It is therefore gratifying to note that older drugs previously used for treatment of other disorders may have potentially beneficial effects in neurodegenerative diseases including PD (Patrone et al., 2014). Among these are the thiazolidine drugs used in the treatment of type-2 diabetes that act via the nuclear peroxisome proliferator-activated receptor-γ co-activator -1α (PGC-1α), as well as the more novel compounds like exenatide stimulating glucagon-like peptide receptor (Aviles-Olmos et al., 2014; Patrone et al., 2014). Preclinical studies of these compounds have revealed significant neuroprotective effects in animal models of PD and in other brain disorders. The recent additions to this list of promising disease-modifying compounds in PD include small molecule inhibitors targeting the activity of the c-Abl tyrosine kinase (Hebron et al., 2013; Imam et al., 2013; Karuppagounder et al., 2014; Tanabe et al., 2014).

What is c-Abl?

c-Abl (ABL1) is the cellular homolog of the Abelson murine leukemia virus oncogene and belongs to the Abl family of tyrosine kinase present in the cytoplasm and nucleus of the cell. c-Abl is expressed in most cells and is part of an intricate network of protein interactions and phosphorylation events in the cell (Hantschel and Superti-Furga, 2004). Thus c-Abl is involved in a variety of physiological functions including the regulation of cell growth and motility, cytoskeleton dynamics, receptor endocytosis, DNA repair, cell survival and autophagy (Hantschel and Superti-Furga, 2004). c-Abl is normally present in an inactive form in the cell and its activity is tightly regulated by intramolecular bonds, as well as by binding to protein complexes, and linkage to membranes via an aminoterminal myristoyl group c-Abl is activated following auto-phosphorylation and by the action of other kinases including Lyn and Fyn that are Src-family kinases (Figure 1). c-Abl is also activated by DNA damage and during cell stress involving an increased production of reactive oxidative species that ultimately can cause cell degeneration (Hantschel and Superti-Furga, 2004). c-Abl influences several cell processes acting in concert with other kinases and the key protein targets of c-Abl may vary in different cells. The consensus sequence for target phosphorylation by c-Abl is also rather flexible (see, www.kinasenet.ca), so that novel protein targets for the kinase should be experimentally verified under actual physiological conditions.

FIGURE 1
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Figure 1. The role of c-Abl in pathophysiological events in Parkinson’s disease (PD). Schematic view of the structure and action of c-Abl in neurons. c-Abl contains the protein kinase region and the SH2 and SH3 domains. The activity of the protein is tightly regulated in cells by intramolecular and other interactions and by the Src family kinases Lyn and Fyn. In addition, increased oxidative stress involving mitochondria can activate c-Abl leading to subsequent phosphorylation of downstream targets. In the neurons α-synuclein form intracellular aggregates called Lewy bodies and this process is aggravated after phosphorylation by c-Abl. Parkin is an ubiquitin ligase that regulates the mitochondrial biogenesis via the PARkin Interacting Substrate (Paris) and the transcriptional coactivator Peroxisome proliferator-activated receptor-γ coactivator-1α (PGC1α) Parkin also controls mitochondrial dynamics and mitophagy. Phosphorylation by c-Abl inactivates Parkin leading to mitochondrial alterations and an increased oxidative stress. This may cause further activation of c-Abl producing a vicious cycle in the neuron with an enhanced cell degeneration to follow. c-Abl inhibitors may potentially hinder this cascade by reducing the amount of α-synuclein aggregates and by restoring the functions of Parkin and of other substrates. Some of the c-Abl inhibitors are known to block also the Src family kinases and may thus theoretically be more neuroprotective. A challenge for the c-Abl inhibitors is that these drugs may not effectively pass the blood-brain barrier (BBB) possibly limiting their use in PD and other brain disorders.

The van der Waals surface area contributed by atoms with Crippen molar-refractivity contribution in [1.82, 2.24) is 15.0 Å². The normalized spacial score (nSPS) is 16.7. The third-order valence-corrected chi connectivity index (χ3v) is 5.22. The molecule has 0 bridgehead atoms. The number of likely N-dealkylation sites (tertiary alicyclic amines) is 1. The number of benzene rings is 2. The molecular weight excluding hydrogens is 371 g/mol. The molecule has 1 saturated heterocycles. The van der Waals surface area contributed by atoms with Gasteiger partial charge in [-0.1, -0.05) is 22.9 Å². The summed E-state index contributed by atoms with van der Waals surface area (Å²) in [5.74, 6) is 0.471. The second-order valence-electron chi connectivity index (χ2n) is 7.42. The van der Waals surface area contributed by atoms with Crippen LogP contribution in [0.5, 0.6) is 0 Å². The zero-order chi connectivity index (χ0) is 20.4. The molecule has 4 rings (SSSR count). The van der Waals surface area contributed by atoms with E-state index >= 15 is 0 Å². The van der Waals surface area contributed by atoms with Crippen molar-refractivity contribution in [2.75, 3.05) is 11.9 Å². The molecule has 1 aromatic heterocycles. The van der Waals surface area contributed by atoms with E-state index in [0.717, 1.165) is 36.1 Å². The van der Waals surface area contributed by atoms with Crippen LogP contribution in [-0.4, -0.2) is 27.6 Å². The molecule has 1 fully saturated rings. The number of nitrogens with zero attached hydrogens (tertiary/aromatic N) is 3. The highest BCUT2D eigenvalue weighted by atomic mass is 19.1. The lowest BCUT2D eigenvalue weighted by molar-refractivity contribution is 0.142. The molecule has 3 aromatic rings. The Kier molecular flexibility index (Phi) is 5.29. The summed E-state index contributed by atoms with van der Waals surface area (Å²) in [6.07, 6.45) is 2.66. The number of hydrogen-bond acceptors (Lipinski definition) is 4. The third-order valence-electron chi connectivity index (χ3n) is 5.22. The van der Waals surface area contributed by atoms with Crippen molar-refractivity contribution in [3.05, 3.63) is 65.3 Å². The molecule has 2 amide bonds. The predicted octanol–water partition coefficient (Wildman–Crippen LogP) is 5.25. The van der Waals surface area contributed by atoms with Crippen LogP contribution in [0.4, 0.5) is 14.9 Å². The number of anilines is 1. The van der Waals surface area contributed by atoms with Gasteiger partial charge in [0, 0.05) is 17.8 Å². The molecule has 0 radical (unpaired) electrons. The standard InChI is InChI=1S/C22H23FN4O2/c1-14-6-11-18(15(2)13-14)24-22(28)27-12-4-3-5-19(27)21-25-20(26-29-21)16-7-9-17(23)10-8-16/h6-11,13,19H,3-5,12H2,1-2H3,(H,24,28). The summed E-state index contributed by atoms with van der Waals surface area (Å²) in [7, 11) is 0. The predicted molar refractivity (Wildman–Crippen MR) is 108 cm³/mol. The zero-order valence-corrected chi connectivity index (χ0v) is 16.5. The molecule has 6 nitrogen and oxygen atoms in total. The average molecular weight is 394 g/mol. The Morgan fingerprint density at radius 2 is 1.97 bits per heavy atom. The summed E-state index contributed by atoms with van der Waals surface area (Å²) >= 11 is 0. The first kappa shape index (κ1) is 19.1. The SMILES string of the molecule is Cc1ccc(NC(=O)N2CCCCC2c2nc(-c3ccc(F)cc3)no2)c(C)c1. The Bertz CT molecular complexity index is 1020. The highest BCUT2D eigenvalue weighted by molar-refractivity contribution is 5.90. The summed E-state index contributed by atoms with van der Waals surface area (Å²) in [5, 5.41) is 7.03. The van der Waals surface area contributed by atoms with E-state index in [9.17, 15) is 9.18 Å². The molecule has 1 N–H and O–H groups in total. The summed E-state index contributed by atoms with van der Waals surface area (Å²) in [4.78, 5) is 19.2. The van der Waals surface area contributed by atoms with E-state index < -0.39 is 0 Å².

c-Abl has been previously studied in the context of human cancers, and mutations in the protein can lead to an enhanced protein kinase activity with an increased cell proliferation (Hantschel and Superti-Furga, 2004). In chronic myeloid leukemia (CML) there is a chimeric Breakpoint cluster region protein (BCR)-ABL1 fusion gene present in cells caused by the translocation between chromosomes 22 (BCR) and 9 (ABL1) (9;22; q34;q11) producing a fusion gene, encoding a highly active kinase (Hantschel and Superti-Furga, 2004). The BCR-ABL1 fusion is part of the criteria of the CML diagnosis, but it is also found in about one-third of adult patients with acute lymphoblastic leukemia (ALL) and in about 10% ALL children. It is thought that the differentiation of myeloid precursor cells is particularly inhibited by the activity of BCR-ABL1 protein, but other cellular processes are also involved (Quintás-Cardama and Cortes, 2009).